By Jared Newman | Tuesday, August 2, 2011 at 3:42 pm
If you’ve been waiting for an invite to Zediva’s cut-rate streaming video service, it might be time to give up. A federal judge has granted a preliminary injunction against Zediva on grounds of copyright infringement, which should lead to the site’s closure in about one week, CNet’s Greg Sandoval reports.
Zediva launched out of beta last March, with streaming rentals of new releases for $2 per night, or $10 for a 10-pack. It offered new movies before they became available through Netflix and Redbox, and didn’t pay a dime to movie studios. The trick was to let each individual user rent an entire DVD player, along with the disc inside, remotely over the Internet. Zediva argued that it was just like a brick-and-mortar rental store, but with a different delivery method.
Not surprisingly, movie studios disagreed. The Motion Picture Association of America sued Zediva and argued that the service’s rentals were actually performances, entitling studios to licensing fees. U.S. District Judge John Walter concurred, and has given Zediva and the MPAA a week to work out the wording of an injunction.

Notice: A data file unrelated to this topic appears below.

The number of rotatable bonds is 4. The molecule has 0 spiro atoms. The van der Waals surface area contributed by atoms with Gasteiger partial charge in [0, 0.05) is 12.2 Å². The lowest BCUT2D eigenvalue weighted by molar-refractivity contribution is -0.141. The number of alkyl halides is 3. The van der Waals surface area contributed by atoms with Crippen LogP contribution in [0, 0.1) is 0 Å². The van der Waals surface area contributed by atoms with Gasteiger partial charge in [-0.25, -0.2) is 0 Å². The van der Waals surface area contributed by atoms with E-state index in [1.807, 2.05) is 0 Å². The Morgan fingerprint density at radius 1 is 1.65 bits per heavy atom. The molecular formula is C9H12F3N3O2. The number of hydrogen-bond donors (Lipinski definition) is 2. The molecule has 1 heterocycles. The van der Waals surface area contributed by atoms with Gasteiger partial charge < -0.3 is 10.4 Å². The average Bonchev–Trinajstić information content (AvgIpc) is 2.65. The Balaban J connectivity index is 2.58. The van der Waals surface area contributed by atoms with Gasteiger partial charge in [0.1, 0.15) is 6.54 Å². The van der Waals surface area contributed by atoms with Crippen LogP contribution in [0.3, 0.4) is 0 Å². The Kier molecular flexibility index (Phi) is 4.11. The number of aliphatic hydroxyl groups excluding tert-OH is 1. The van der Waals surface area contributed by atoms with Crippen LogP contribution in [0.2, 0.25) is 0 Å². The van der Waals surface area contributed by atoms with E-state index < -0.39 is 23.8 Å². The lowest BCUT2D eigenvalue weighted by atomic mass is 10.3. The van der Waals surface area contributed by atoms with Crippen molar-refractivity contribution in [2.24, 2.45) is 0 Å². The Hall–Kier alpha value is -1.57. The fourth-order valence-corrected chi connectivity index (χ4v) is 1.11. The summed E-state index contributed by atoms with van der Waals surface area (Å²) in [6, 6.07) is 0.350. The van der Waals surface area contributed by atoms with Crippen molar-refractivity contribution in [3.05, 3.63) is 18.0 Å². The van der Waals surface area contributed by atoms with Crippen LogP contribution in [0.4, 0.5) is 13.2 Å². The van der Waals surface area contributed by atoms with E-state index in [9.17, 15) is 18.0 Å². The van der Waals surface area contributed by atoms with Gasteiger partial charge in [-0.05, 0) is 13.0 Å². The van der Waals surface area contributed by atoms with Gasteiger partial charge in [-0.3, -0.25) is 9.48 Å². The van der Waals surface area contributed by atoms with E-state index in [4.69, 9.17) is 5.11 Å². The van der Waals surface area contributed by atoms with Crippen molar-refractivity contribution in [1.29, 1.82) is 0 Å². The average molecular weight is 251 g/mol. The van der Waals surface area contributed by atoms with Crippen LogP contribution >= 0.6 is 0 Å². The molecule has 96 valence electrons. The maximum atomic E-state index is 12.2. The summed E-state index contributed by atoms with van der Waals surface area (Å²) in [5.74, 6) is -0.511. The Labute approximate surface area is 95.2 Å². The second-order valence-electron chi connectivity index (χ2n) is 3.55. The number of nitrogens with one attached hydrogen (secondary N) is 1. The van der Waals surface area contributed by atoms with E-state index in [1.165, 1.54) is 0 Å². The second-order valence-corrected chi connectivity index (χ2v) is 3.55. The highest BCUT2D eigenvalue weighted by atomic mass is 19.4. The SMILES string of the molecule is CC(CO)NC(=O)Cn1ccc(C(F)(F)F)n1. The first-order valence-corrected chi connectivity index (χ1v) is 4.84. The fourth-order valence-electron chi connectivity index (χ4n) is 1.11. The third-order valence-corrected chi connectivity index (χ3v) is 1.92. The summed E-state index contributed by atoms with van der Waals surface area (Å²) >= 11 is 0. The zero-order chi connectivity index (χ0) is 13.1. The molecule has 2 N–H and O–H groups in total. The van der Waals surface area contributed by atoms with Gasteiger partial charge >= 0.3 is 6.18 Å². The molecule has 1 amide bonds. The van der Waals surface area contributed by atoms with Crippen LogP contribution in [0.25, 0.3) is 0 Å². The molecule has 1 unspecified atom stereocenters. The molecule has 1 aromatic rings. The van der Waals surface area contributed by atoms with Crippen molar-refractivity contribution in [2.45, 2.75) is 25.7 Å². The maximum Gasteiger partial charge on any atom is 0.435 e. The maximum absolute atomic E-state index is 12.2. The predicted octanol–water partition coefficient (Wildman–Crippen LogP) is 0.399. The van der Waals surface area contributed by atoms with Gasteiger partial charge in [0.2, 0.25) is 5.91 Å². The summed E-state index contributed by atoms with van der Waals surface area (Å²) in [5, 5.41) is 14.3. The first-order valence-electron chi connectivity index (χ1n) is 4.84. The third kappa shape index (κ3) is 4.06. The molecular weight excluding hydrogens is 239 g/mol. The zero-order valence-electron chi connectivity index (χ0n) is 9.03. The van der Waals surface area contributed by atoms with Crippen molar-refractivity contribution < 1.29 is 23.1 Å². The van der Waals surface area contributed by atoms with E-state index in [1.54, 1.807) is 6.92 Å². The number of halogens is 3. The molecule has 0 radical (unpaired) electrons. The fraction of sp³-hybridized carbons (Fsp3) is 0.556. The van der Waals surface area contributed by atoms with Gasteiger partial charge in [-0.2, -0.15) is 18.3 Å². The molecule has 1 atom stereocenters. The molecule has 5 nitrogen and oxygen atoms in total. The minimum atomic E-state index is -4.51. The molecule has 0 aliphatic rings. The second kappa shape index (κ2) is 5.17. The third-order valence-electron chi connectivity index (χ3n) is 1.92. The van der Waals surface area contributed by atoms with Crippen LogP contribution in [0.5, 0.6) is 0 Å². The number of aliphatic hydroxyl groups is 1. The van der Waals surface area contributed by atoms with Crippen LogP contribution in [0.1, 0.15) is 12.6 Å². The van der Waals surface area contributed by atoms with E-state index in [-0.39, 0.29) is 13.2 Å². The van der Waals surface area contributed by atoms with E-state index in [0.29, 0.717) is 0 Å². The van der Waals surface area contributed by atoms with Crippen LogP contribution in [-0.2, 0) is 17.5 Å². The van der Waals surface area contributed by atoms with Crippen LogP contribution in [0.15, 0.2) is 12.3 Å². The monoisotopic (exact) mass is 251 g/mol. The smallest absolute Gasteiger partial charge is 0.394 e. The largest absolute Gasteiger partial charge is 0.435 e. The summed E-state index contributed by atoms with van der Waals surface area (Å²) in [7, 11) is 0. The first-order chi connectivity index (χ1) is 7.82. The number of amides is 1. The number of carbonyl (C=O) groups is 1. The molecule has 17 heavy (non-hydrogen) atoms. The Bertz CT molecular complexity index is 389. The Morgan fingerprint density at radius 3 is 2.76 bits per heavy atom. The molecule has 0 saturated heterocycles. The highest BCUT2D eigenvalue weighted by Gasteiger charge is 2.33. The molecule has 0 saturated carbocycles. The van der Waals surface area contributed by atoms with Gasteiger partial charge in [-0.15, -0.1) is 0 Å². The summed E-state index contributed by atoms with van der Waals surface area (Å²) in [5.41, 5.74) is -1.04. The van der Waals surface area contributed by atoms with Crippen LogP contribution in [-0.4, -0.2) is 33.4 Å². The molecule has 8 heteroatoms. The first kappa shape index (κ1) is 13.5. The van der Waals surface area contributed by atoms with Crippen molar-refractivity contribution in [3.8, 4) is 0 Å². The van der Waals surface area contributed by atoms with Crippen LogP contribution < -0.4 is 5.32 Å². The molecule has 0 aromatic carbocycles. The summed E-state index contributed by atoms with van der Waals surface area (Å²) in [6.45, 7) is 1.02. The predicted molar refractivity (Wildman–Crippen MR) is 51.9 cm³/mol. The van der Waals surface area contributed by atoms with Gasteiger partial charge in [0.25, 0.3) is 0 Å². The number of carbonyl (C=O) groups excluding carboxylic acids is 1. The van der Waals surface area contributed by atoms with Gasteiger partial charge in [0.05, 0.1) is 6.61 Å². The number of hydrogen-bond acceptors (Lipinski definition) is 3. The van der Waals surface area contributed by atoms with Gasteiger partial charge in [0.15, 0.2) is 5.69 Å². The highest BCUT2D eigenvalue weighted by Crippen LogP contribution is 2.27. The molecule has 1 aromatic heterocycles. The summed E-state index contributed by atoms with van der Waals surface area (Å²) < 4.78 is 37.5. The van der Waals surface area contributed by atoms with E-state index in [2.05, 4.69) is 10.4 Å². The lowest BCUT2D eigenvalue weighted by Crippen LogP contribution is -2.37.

Even without legal troubles, Zediva had a slim chance of becoming a thriving movie service. Shortly after Zediva exited beta, it had to cut off new registrations because it couldn’t provide enough DVDs and DVD players to keep up with demand, and has remained an invite-only service ever since.
Oddly enough, these service issues played into the judge’s decision, as he noted that movies were often unavailable for rental. “The message that a particular copyrighted work is unavailable or ‘out of stock’ is totally inconsistent with the concept of ‘video on demand,’ which means it is always available, and creates a significant risk of damaging customer goodwill as customers become disillusioned, frustrated, and confused about the video on demand market in general,” Walter wrote.
Zediva insists that the fight isn’t over, and plans to appeal. It’s a long shot, but at least Zediva doesn’t have to worry about keeping its DVDs in stock and up to date in the meantime.